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Impact of plasma potassium normalization on short-term mortality in patients with hypertension and hypokalemia or low normal potassium

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  • Maria Lukács Krogager
  • Peter Søgaard
  • Christian Torp-Pedersen
  • Henrik Bøggild
  • Christina Ji-Young Lee
  • Anders Bonde
  • Jesper Q Thomassen
  • Gunnar Gislason
  • Manan Pareek
  • Kristian Kragholm
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BACKGROUND: Hypokalemia is common in patients treated with antihypertensive drugs, but the impact of correcting hypokalemia is insufficiently studied. We examined the consequences of hypokalemia and borderline hypokalemia correction in patients with hypertension.

METHODS: We identified 8976 patients with hypertension and plasma potassium concentrations ≤3.7 mmol/L within 100 days from combination antihypertensive therapy initiation. The first measurement between 6 and 100 days after the episode with potassium ≤3.7 mmol/L was retained. We investigated all-cause and cardiovascular mortality within 60-days from the second potassium measurement using Cox regression. Mortality was examined for seven predefined potassium intervals derived from the second measurement: 1.5-2.9 mmol/L (n = 271), 3.0-3.4 mmol/L (n = 1341), 3.5-3.7 (n = 1982) mmol/L, 3.8-4.0 mmol/L (n = 2398, reference), 4.1-4.6 mmol/L (n = 2498), 4.7-5.0 mmol/L (n = 352) and 5.1-7.1 mmol/L (n = 134).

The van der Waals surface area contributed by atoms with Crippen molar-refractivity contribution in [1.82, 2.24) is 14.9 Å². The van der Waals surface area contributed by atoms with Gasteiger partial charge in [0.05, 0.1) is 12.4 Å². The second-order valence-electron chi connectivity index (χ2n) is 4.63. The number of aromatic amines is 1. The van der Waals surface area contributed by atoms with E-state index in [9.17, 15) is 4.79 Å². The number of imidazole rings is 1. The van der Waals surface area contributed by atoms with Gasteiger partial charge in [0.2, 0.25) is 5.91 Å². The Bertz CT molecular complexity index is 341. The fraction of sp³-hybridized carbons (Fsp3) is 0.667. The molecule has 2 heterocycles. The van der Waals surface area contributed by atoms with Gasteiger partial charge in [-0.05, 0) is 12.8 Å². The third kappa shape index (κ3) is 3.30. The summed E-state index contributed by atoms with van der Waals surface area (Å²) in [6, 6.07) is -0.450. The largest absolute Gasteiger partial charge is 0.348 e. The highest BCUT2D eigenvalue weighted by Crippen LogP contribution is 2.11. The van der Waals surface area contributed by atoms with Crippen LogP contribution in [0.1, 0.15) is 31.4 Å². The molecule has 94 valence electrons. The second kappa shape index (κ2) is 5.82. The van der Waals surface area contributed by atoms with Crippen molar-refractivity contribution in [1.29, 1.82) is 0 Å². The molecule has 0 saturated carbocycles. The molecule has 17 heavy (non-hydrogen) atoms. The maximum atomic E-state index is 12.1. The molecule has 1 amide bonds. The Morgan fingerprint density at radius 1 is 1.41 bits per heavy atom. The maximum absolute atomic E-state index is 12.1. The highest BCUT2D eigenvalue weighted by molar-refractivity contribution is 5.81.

RESULTS: Multivariable analysis showed that potassium concentrations 1.5-2.9 mmol/L, 3.0-3.4 mmol/L, 4.7-5.0 mmol/L and 5.1-7.1 mmol/L were associated with increased all-cause mortality (HR 2.39, 95% CI 1.66-3.43; HR 1.36, 95% CI 1.04-1.78; HR 2.36, 95% CI 1.68-3.30 and HR 2.62, 95% CI 1.73-3.98, respectively). Potassium levels <3.0 and > 4.6 mmol/L were associated with increased cardiovascular mortality. The adjusted standardized 60-day mortality risks in the seven strata were: 11.7% (95% CI 8.3-15.0%), 7.1% (95% CI 5.8-8.5%), 6.4% (95% CI 5.3-7.5%), 5.4% (4.5-6.3%), 6.3% (5.4-7.2%), 11.6% (95% CI 8.7-14.6%) and 12.6% (95% CI 8.2-16.9%), respectively.

CONCLUSIONS: Persistent hypokalemia was frequent and associated with increased all-cause and cardiovascular mortality. Increase in potassium to levels > 4.6 mmol/L in patients with initial hypokalemia or low normal potassium was associated with increased all-cause and cardiovascular mortality.

Original languageEnglish
Article number386
JournalBMC Cardiovascular Disorders
Volume20
Issue number1
Pages (from-to)386
ISSN1471-2261
DOIs
Publication statusPublished - 24 Aug 2020

    Research areas

  • Borderline hypokalemia, Hypokalemia, Hypokalemia correction, Low potassium., Mortality

ID: 60806177